James Dorsey writes about the efforts of some members of the Indonesian organization Nahdlatul Islam to counter Wahhabism by proposing a more tolerant form of Islam:

The powerful Indonesian conservative and nationalist group that operates madrassahs or religious seminaries across the archipelago has taken on the ambitious task of reintroducing ijtihad or legal interpretation to Islam as it stands to enhance its political clout with its spiritual leader, Ma’ruf Amin, slated to become vice president as the running mate of incumbent President Joko Widodo in elections scheduled for next April.

In a 40-page document, argued in terms of Islamic law and jurisprudence and scheduled for publication in the coming days, Nahdlatul Ulama’s powerful young adults wing, Gerakan Pemuda Ansor, spells out a framework for what it sees as a humanitarian interpretation of Islam that is tolerant and pluralistic in nature.

The initiative is designed to counter what many in Nahdlatul Ulama, founded in 1926 in opposition to Wahhabism, see as Islam’s foremost challenge; the rise of radical Islam. The group that boasts a two million-strong private militia defines as radical not only militants and jihadists but any expression of political Islam and asserts that it is struggling against the weaponization of the faith.

While it stands a good chance of impacting Islamic discourse in Indonesia, the world’s largest Muslim nation, it is likely to face an uphill battle in making substantial headway beyond Indonesia despite its links to major Muslim organizations in India, the United States and elsewhere. It also could encounter opposition from the group’s more conservative factions.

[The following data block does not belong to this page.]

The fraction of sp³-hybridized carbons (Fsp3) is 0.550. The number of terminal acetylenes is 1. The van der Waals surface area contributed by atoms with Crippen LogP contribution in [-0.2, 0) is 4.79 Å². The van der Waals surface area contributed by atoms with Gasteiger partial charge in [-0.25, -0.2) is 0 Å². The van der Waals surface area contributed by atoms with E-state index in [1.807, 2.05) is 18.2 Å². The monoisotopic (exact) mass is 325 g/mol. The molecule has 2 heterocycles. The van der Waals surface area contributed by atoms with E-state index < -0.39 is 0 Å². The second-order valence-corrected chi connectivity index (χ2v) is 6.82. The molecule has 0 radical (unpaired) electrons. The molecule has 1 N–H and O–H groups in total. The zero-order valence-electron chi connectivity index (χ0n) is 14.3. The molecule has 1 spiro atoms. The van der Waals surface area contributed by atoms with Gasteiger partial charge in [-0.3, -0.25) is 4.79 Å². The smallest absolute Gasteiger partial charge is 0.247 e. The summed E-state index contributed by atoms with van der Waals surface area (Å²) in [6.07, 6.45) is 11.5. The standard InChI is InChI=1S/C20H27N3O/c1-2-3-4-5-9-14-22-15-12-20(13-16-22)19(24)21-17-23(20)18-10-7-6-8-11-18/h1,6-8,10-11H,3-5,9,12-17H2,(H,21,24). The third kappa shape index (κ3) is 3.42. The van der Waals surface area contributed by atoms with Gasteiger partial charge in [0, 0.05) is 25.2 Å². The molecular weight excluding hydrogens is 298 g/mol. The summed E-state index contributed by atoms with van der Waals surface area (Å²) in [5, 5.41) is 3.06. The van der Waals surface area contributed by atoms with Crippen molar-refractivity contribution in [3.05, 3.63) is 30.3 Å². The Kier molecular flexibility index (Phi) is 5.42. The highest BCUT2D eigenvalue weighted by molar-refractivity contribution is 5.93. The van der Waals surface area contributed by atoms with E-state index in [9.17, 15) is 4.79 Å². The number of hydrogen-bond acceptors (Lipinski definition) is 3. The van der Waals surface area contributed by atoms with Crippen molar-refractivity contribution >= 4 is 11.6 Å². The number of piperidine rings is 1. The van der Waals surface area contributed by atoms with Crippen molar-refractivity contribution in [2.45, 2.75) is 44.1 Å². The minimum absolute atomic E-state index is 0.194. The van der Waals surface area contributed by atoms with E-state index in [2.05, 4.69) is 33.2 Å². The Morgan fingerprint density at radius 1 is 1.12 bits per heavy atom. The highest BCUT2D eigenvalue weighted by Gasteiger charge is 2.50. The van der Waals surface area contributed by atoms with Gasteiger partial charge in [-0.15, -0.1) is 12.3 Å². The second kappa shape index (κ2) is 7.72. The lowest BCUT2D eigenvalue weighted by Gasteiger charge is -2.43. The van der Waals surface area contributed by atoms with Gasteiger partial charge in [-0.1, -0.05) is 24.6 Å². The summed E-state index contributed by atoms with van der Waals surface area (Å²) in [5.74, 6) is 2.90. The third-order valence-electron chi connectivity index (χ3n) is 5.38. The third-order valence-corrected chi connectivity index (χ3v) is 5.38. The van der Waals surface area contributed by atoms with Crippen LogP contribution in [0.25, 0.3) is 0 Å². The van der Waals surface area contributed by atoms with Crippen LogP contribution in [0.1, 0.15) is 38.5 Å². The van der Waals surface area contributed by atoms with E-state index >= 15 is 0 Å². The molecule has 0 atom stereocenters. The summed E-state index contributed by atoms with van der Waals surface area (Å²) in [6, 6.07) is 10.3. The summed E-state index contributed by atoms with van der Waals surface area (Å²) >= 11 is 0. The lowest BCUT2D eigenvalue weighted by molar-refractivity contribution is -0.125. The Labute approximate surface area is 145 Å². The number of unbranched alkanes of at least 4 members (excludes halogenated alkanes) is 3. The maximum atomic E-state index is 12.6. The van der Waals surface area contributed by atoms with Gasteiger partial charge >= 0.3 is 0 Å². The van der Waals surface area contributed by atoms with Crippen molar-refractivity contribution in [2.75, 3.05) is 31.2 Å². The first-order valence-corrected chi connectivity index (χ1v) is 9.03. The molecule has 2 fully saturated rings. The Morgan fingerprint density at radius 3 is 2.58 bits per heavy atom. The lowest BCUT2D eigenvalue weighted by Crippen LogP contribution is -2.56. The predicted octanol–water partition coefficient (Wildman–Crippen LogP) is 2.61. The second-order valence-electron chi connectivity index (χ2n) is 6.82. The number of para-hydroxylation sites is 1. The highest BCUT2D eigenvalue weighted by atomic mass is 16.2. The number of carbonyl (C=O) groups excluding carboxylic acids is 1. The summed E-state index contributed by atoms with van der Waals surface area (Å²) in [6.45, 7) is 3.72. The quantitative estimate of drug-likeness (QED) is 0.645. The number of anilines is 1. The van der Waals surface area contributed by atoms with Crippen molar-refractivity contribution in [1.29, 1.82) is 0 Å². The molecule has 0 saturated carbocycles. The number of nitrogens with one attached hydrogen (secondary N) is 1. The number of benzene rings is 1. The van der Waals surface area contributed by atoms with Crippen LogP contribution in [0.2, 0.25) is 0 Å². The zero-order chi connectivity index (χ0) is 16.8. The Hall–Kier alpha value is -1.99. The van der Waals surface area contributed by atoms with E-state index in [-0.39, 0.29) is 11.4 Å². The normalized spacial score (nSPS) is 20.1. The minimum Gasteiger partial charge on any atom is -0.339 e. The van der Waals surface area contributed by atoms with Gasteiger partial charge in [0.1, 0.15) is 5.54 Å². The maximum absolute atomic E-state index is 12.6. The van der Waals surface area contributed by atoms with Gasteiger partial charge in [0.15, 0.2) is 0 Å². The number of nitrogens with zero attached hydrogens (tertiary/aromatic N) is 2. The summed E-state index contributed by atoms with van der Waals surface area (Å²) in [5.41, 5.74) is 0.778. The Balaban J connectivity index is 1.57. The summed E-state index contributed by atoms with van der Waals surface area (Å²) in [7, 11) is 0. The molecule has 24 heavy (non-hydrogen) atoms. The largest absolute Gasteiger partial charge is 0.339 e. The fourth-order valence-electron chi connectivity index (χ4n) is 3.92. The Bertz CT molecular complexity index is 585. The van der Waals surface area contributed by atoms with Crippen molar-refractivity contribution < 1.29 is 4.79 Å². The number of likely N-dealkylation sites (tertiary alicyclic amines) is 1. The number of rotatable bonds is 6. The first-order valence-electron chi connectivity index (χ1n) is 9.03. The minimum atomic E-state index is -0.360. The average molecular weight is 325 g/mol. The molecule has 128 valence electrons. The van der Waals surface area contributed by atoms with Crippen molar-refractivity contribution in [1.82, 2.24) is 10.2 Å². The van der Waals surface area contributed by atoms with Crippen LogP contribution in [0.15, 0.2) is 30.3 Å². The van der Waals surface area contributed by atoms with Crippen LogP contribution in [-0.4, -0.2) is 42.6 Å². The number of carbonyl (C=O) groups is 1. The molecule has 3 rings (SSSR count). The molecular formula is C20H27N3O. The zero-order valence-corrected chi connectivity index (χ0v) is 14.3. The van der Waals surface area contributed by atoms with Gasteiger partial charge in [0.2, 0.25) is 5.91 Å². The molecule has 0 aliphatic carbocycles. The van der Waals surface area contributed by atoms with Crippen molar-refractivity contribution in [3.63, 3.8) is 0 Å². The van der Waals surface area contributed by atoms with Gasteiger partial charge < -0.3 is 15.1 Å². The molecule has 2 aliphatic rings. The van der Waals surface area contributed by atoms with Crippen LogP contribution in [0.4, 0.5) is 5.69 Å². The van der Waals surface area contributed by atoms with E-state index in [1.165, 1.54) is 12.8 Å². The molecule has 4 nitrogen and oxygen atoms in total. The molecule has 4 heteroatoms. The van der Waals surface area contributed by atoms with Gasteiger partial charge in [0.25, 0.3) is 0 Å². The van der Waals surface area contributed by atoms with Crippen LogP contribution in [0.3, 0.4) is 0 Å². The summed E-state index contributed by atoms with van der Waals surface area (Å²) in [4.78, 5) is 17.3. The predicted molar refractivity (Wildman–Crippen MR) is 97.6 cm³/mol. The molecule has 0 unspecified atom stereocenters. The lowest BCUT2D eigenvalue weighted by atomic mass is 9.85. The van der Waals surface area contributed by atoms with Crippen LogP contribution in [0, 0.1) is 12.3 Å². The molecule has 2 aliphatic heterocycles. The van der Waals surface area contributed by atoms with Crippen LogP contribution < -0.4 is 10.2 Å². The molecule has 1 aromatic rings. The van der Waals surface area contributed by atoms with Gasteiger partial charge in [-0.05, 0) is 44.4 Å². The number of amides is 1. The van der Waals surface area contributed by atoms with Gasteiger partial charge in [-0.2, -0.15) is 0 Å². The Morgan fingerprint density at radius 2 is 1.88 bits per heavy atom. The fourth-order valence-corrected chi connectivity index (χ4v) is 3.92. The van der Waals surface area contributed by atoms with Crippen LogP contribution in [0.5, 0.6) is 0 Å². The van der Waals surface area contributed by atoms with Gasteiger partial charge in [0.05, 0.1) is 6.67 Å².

Mike Pompeo says the US just wants China to “behave like a normal nation on commerce,” hence all the sanctions and tariffs and the like. Without defending some of the things China does, it sure must be nice for Pompeo that he’s the chief diplomat for the country that gets to decide what “normal” is. I wonder how much longer we’ll be able to say that.

Beijing, meanwhile, has apparently been buying up privatized assets in southern Europe in an effort to gain political leverage:

China’s deep pockets and generous investments are turning to Southern Europe—the latest target   in its influence campaign to establish Chinese business, cultural, and diplomatic presence around the world. Chinese state-owned companies are using their financial leverage to build strongholds in Portugal, Greece and Italy.

Since the 2008 financial crisis, China has become a significant creditor to many severely indebted European Union nations. Portugal, Greece, and Italy were all forced to privatize some of their state assets following the euro-debt crisis, making their economies partly dependent on Chinese investors. Private acquisitions also multiplied.

Back in China, meanwhile, the Uyghur reeducation program is continuing. American University professor Justin Jacobs suspects this effort is going to be more effective than previous Chinese efforts at assimilating the Uyghur people:

Chinese policymakers and scholars are again promoting the ideal of a single Zhonghua minzu, the desirability of “transformation” and the necessity of Chinese language instruction. Beijing is now rolling back the policy of accommodation that has existed, for the most part, for ethnic minorities in Xinjiang in recent decades, in response to the perception of a geopolitical threat.

Here’s what changed: Over the past five years, a small number of suspected Uighur terrorists have managed to organize a suicide car crash in Tiananmen Square and a mass knifing attack in the city of Kunming, among other incidents.

Unlike their Qing and Nationalist predecessors, China’s Communist Party leaders in 2018 face few geopolitical or financial handicaps. Foreign imperialists no longer threaten China’s borders, and China is no longer in debt to Western powers. The specter of domestic political instability is significantly diminished.